It’s been more than 40 years since Welcome Back, Kotter made Lawrence Hilton-Jacobs a household name, but he’s still often recognized as his television character, Freddie “Boom, Boom” Washington. “People still come up and say Boom Boom, or Joe Jackson, or Cochise from Cooley High,” confides Lawrence, 67, to Closer. “I know [Kotter] was a high point, but the thing that really gets me is when I see young children who are really into it. They’re finding it on YouTube or DVD or one of the older channels, and that blows my mind!”
Of course, Larry, as his friends and family call him, hasn’t been sitting idle since his days with the Sweathogs. He’s currently starring as patriarch Cameran Sanders on A House Divided, a role that earned Larry a 2021 Emmy nomination for Outstanding Lead Actor in a Daytime Fiction Program. He is also a writer, director and producer, as well as a father and grandfather.
Did you grow up wanting to be an actor?
“As a kid, I was always putting on shows for my school. I was very into ventriloquism: I had my Jerry Mahoney doll and Howdy Doody puppets. I put on shows, not knowing it would springboard me into the future.”
When did you start taking acting seriously?
“Once I was out of high school. I had won some scholarships to go to college for art, but I wanted to try the professional acting thing. [My family] all thought I was nuts — and I probably was! But in that year’s time, I landed bit roles in things like Death Wish and Claudine. Then Cooley High happened and then Welcome Back, Kotter. So, it happened very quickly.”
Can you share any memories of filming Kotter?
“Kotter is something very special in my life. It’s sentimental, because a lot of people are gone now — Bobby Hegyes, Ron Palillo, Marcia Strassman, Johnny White. It’s just Gabe [Kaplan], John [Travolta] and I now. You know, we were all actors, and it was our job, but we were all friends, too. What was lucky about us in the Welcome Back, Kotter years is that we became a family.”
Who were you closest to?
“By far, John Travolta and I were the closest. We hung out daily, double-dating and all that stuff. For the first year we filmed, John didn’t have a television, so he would come to my house and watch TV! And when I did Roots, the night that came on, we went up to Marcia Strassman’s house and we watched me on Roots together.”
Do you still keep in touch with John and Gabe?
“We don’t see each other often, but there’s an instant connection. I reached out to John when he lost his wife [Kelly Preston]. And Gabe recently wrote a movie about his life called Lucky Feinstein. He had a reading of it, and of course I showed up!”
Congratulations on your Emmy nomination for A House Divided. Will you be back for a fourth season?
“Yes, I am really looking forward to season 4. It is really deep for me, and I am very involved and very emotional.”
Do you still live in Hollywood?
“I did for many years, but now I’m out by the water in Long Beach. It’s different for me because I’m a city boy. The New York never left me! Anytime I’m going into Hollywood, I call it going into town.”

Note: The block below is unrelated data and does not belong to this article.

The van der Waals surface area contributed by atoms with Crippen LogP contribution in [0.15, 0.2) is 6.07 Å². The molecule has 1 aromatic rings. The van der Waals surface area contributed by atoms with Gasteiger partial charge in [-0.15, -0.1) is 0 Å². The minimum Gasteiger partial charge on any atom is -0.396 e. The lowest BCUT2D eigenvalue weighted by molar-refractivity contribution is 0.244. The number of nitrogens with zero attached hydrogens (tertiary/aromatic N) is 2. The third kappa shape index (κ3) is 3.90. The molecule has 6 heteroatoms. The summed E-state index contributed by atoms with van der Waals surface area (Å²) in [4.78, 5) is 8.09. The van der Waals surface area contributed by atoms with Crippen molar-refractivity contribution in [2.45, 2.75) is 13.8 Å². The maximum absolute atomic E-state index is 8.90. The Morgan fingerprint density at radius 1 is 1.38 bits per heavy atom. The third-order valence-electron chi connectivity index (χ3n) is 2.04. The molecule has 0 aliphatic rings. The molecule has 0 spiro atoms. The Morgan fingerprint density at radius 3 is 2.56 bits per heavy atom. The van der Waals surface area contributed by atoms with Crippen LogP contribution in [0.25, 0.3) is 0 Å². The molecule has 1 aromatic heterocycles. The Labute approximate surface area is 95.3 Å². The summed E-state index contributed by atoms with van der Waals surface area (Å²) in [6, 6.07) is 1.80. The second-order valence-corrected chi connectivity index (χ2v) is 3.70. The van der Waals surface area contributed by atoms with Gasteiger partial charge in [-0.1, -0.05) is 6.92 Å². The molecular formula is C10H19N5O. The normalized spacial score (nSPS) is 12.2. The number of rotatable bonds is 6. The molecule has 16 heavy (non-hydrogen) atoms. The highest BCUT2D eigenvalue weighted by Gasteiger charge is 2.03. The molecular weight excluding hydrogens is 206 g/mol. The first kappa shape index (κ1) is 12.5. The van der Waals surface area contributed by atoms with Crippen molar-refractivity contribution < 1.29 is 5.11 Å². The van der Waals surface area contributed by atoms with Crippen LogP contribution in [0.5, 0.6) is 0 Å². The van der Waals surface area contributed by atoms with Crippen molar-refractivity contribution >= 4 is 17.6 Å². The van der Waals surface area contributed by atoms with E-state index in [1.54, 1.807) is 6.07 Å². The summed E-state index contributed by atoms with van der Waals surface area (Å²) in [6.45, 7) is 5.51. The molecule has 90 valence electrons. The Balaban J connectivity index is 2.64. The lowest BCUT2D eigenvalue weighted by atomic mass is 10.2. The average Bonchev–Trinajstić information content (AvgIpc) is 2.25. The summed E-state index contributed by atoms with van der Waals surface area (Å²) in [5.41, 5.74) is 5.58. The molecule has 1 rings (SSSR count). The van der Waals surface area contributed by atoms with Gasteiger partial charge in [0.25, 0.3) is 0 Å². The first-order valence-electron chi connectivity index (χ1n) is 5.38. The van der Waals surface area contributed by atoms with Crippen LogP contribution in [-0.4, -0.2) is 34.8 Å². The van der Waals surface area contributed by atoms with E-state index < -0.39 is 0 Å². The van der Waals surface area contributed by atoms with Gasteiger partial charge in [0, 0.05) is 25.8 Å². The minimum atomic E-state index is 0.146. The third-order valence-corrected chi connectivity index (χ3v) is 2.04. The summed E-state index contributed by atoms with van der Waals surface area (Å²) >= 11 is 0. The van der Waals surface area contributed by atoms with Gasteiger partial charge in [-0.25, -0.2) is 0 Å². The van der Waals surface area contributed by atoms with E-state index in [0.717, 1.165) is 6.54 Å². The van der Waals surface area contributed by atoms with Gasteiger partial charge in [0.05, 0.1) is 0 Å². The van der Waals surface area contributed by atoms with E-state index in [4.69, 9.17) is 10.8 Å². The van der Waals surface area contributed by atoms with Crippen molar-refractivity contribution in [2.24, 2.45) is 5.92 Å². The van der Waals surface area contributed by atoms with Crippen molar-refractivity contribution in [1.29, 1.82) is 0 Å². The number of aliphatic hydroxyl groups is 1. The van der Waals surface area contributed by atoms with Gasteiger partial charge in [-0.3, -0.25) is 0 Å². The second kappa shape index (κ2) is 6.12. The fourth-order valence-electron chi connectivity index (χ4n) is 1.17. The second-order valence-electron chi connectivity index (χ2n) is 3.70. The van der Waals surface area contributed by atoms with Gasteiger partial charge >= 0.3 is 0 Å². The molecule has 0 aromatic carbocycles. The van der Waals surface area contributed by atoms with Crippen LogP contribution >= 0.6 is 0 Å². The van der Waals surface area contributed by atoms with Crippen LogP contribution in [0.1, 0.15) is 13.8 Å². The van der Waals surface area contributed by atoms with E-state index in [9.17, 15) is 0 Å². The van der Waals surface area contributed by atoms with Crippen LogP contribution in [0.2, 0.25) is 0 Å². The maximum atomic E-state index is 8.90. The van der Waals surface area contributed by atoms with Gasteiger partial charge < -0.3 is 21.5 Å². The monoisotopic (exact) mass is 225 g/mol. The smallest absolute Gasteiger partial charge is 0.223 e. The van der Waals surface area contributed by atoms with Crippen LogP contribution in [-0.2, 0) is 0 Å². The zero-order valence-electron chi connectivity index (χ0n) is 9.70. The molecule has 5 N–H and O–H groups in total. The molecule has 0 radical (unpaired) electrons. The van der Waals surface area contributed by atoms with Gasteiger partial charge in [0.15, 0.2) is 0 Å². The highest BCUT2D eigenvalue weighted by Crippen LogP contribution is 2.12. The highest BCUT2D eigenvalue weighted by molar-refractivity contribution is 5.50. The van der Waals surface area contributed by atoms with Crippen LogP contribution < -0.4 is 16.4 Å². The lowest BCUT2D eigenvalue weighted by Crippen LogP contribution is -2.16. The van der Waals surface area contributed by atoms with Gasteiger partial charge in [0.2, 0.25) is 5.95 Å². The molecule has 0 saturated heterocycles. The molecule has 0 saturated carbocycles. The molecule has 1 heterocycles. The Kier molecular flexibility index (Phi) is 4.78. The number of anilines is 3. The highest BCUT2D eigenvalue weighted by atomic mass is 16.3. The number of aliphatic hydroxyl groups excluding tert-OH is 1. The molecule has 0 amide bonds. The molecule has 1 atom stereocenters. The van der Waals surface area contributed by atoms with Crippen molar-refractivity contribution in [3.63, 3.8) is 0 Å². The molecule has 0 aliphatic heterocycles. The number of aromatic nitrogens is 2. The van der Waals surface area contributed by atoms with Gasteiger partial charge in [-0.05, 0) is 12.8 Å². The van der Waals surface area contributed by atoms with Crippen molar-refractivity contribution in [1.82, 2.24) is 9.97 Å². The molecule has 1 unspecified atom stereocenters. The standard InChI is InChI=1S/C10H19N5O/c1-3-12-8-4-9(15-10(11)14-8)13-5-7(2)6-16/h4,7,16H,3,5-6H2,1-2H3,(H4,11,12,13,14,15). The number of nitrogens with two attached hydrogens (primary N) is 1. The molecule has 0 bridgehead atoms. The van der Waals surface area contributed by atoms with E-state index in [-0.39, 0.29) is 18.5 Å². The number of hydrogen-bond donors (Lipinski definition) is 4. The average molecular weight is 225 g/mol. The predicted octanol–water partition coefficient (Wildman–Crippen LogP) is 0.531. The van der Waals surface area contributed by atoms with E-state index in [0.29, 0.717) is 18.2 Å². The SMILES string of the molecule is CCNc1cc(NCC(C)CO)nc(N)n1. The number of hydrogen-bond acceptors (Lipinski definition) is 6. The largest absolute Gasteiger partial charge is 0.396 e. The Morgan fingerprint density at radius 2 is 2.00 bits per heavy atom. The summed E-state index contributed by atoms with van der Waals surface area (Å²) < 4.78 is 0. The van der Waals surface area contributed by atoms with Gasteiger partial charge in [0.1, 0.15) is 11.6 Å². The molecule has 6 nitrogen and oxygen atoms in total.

How many grandchildren do you have?
“I have four. One is in New York, and the other three are in Vegas. In a few weeks, I am going out there to see the baby — well, she’ll be 11 years old, but I call her the baby.”
It sounds like family means a lot to you.
“Yes, family is No. 1. I still make visits to New York City as often as I can. We have a family day — it’s unofficial, but we go to some restaurant and every relative we can think of shows up. Before you know it, there are 40 or 50 people. [Laughs] And I get the wonderful opportunity to pay for the meal!”
Ha! Well, you’ve clearly done a lot of things right! Do you have a life lesson you can share?
“For me, things are simple. You have to keep something sacred, and you have to have integrity. That might sound corny, but I absolutely believe that your word really has to have meaning. And keep it simple by having the people that you care about and love the most — family and good friends — closest to you.”
What are you proudest of in your career?
“The most fun I ever had in my life working on a project was Welcome Back, Kotter. In the four and a half years we worked on that show, we were all the same. We were all New York actors in our 20s, and kind of learning television together. We depended on each other, which gave us all a lifelong bond. That was the most fun.”
And what’s been your most challenging role?
“The most diverse role was playing Joe Jackson in The Jacksons: An American Dream. What a legacy! That family is music royalty — whom I personally knew for many, many years. So being able to attain that role and play it was trippy and exciting but also challenging, because that script was the size of a phone book!”
Do you have any regrets?
“The reality is that actors can have regrets — that’s just who they are — but to me, it’s just tiring that way. I’ve always been a bit of a rebel. My mother would call me stubborn. I’m like anyone else: you strive for the best and put yourself forward. But to sit back and live in regret or be upset about not getting a part, it becomes stupid to me. You just move on.”
Do you think you will ever retire?
“Oh, no! Retirement is never going to happen. Retire for what? There’s no retirement at all, you just get yourself into other areas, which I’ve done. I started as an actor, and now I’m directing, producing and writing. I’m a musician as well. You just keep graduating or reinventing yourself. For me, quitting, that would be a dud! What are you going to do? Sit around and talk like, ‘I remember back in 1975?’ So, I just go forward and look forward to every day.”